This responds to a June 27 editorial, “Foreclosure fallout.”
Newspapers across the country have chronicled the crimes that occur when homes are vacated, abandoned and left empty for criminals to use. Some of the stories are grisly, others shock our very senses, and they all make us wonder what policymakers can do to rid our streets of these criminal havens.
These challenges aren’t limited to the toughest neighborhoods of some far away city. They are also here in Northeast Ohio — stretching from neighborhoods in Cleveland to streets in the Mahoning Valley. The city of Cleveland estimates that more than 15,000 area homes are vacant, more than half of which are condemned and awaiting demolition. Summit County has nearly 5,000 vacant units. Similar situations are occurring all over Ohio in communities both large and small.
Abandoned and blighted structures are a major public safety issue. Tens of thousands of vacant homes dot the streets of our cities, becoming magnets for illicit activity including drug use, rape, gang activity and murder. Abandoned structures also severely affect the housing values of other homes on that street.
For neighboring homes that are still occupied, this can mean that up to 75 percent of their home value is lost due to nearby houses becoming vacant, creating a downward spiral that quickly sends struggling neighborhoods downhill.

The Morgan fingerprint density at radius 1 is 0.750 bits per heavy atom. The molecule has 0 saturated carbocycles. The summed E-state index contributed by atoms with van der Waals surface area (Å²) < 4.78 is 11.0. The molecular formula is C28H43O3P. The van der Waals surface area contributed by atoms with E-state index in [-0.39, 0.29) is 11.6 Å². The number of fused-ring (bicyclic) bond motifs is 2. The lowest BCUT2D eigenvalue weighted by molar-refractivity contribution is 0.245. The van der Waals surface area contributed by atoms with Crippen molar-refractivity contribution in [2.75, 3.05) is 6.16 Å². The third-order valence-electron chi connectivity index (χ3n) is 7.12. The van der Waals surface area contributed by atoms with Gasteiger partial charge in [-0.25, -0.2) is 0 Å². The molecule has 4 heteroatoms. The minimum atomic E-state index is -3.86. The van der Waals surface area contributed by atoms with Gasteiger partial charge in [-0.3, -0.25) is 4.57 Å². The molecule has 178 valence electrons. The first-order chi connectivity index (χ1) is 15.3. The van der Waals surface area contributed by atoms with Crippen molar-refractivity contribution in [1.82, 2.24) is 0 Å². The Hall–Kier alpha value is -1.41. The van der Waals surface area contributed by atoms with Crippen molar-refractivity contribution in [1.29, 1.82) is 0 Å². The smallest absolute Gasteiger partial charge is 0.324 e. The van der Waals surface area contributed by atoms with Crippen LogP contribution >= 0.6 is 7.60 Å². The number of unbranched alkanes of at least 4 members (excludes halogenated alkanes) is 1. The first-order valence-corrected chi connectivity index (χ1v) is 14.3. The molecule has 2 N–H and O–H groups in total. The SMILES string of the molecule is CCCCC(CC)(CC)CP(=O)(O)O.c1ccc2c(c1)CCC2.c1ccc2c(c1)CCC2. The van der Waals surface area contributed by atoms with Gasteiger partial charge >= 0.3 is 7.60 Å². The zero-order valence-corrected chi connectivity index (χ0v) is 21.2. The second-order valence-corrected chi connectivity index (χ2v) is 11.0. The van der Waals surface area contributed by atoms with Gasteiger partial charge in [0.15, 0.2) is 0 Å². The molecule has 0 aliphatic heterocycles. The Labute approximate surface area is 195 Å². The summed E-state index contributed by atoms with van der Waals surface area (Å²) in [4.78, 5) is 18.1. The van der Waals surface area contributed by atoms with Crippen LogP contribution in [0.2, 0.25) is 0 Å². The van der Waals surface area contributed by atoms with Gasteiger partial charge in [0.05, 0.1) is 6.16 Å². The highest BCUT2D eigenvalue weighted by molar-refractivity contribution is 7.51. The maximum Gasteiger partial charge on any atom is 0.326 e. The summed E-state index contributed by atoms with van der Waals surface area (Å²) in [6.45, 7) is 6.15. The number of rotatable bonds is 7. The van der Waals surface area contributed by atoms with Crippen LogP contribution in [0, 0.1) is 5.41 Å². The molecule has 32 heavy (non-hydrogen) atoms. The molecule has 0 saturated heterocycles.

Municipalities and local land banks have worked collaboratively to tackle the growing threat that vacant properties pose to the public safety and economic well-being of our communities. However, with municipal budgets already stretched, there is little money available to tackle this problem. In response to concerns raised by local mayors and community groups, I introduced the Neighborhood Safety Act, which would allow communities to tap into additional funds to demolish vacant structures.
This bill has broad bipartisan support in the House. The identical House bill is sponsored by Ohio Reps. Dave Joyce, Marcy Kaptur and Marcia Fudge and is cosponsored by Ohioans from both parties, including Tim Ryan, Jim Renacci, Joyce Beatty, Bill Johnson, Pat Tiberi and Mike Turner.
This bill simply allows the Hardest Hit Fund to be used to demolish blighted structures. The bill does not give Washington the power to mandate what amount can be used for demolition. Rather, it merely makes demolition an allowable use of these funds and gives states the flexibility to decide if they want to use some funds for this important purpose.
I am proud of the bipartisan support that this bill has received from a diverse group of Ohio mayors from Youngstown, Lima, Mansfield, Middletown, Warren and others.
While I push this effort legislatively, I have also asked the state to continue its efforts to reach an administrative agreement with the Treasury Department to remove this roadblock.
I do not believe that demolishing homes will solve all of our problems, nor do I believe that all of these funds should be used for demolition, as some have suggested. I agree with my colleague, Sen. Sherrod Brown, and community groups that some of these funds should be used to help struggling homeowners remain in their homes. There is a balance between demolishing properties and aiding struggling homeowners, and I support both goals.
Ohioans are looking to their leaders to tackle the problems that are holding our communities back. This is one of those problems. But unlike so many we face, the solution has strong bipartisan support from policymakers across the spectrum. It’s time to take action, before more of our neighborhoods fall victim to the blight of abandoned homes.
Portman represents Ohio in the U.S. Senate.